In a cosmos full of everything, where can you seek nothingness? Which result can be negative in a cosmos where every negative element creates an equally positive one? Which result can be positive in a cosmos leading to death in every possible scenario in place? How can the computer learn anything in a world where humans have forgotten how they started learning in the first place, at a time when there was nothing to learn?
In order to learn about the world, an animal needs to do more than just pay attention to its surroundings. It also needs to learn which sights, sounds and sensations in its environment are the most important and monitor how the importance of those details change over time. Yet how humans and other animals track those details has remained a mystery.
Now, Stanford biologists report in Science, they think they’ve figured out how animals sort through the details. A part of the brain called the paraventricular thalamus, or PVT, serves as a kind of gatekeeper, making sure that the brain identifies and tracks the most salient details of a situation.
The results are a surprise, Chen said, in part because few had suspected the thalamus could do something so sophisticated. “We showed thalamic cells play a very important role in keeping track of the behavioral significance of stimuli, which nobody had done before”, said Chen, who is also a member of Stanford Bio-X and the Wu Tsai Neurosciences Institute. (1)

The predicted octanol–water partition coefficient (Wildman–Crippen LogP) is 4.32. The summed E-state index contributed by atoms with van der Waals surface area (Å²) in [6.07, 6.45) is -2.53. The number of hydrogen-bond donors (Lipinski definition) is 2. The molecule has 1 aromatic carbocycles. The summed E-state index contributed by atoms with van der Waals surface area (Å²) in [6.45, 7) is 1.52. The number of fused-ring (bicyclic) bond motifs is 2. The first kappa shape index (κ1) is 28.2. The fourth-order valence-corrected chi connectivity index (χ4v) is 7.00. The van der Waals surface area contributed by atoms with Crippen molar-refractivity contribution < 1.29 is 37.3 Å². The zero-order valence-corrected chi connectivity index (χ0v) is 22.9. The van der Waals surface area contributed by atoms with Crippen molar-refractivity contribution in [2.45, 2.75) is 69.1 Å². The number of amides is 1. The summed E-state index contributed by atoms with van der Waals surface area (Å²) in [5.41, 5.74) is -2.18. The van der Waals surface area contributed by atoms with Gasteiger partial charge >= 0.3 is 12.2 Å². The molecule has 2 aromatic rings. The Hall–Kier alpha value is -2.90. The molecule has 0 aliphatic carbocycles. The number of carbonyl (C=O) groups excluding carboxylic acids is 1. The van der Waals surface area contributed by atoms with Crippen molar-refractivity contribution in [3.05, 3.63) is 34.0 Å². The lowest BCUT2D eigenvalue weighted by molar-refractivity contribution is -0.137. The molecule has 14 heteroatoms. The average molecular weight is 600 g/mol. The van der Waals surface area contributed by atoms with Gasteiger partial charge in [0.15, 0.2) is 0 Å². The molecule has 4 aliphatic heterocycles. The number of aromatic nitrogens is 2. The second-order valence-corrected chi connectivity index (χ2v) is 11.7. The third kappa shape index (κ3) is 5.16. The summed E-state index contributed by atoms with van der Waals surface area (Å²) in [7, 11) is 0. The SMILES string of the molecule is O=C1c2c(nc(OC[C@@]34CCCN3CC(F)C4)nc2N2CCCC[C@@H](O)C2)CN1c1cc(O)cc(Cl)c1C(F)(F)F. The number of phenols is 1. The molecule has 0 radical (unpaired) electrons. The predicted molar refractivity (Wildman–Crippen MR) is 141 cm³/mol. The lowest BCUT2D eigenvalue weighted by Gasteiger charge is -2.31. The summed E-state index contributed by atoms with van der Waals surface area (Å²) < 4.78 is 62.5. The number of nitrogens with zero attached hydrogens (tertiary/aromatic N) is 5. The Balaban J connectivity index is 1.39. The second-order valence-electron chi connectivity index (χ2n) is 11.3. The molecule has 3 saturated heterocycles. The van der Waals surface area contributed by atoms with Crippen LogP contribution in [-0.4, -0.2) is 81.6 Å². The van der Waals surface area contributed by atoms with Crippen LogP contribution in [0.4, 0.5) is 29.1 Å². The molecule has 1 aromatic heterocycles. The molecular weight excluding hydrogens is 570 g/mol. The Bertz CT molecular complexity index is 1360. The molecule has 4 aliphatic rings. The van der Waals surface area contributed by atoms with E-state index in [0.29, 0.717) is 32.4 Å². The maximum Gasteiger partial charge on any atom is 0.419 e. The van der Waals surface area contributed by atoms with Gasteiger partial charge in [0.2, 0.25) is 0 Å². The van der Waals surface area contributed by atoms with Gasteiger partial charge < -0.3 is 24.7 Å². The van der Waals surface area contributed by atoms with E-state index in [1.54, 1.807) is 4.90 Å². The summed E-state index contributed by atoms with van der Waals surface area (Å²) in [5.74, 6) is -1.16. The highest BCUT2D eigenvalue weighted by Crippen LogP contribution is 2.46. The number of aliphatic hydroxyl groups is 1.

Jason Chan makes a point to periodically interrupt his lecture and ask students a question about the material they’ve covered. The associate professor of psychology at Iowa State University does this to regain students’ attention, but more importantly, to enhance their ability to learn new information.
Researchers know the retrieval process
is beneficial for new learning and a new meta-analysis by Chan and his
colleagues confirms that but found there are limits. The research shows the
frequency and difficulty of questions can reverse the effect and be detrimental
to learning. It also is not enough to simply ask a question; Chan says students
must respond to see a positive effect on learning. The work is published in the
Psychological Bulletin, an American Psychological Association journal. (1)
This is something well known.
Only when the student wants, does the
Children differ substantially in their mathematical abilities. In fact, some children cannot routinely add or subtract, even after extensive schooling. This new paper proposes that math disability arises from abnormalities in brain areas supporting procedural memory. Procedural memory is a learning and memory system that is crucial for the automation of non-conscious skills, such as driving or grammar. (1)
We learn rules.
We then learn math based on rules which we memorize.
Failure to do so makes us “bad” at math. And yet why should that be a problem? Why should we “learn rules” and memorize them? Why should we interpret or measure the cosmos based on these rules?
In a world where everything is One and non-dividable we try to learn the rules of division. In a world made out of oblivion, we try to base our civilization on remembering…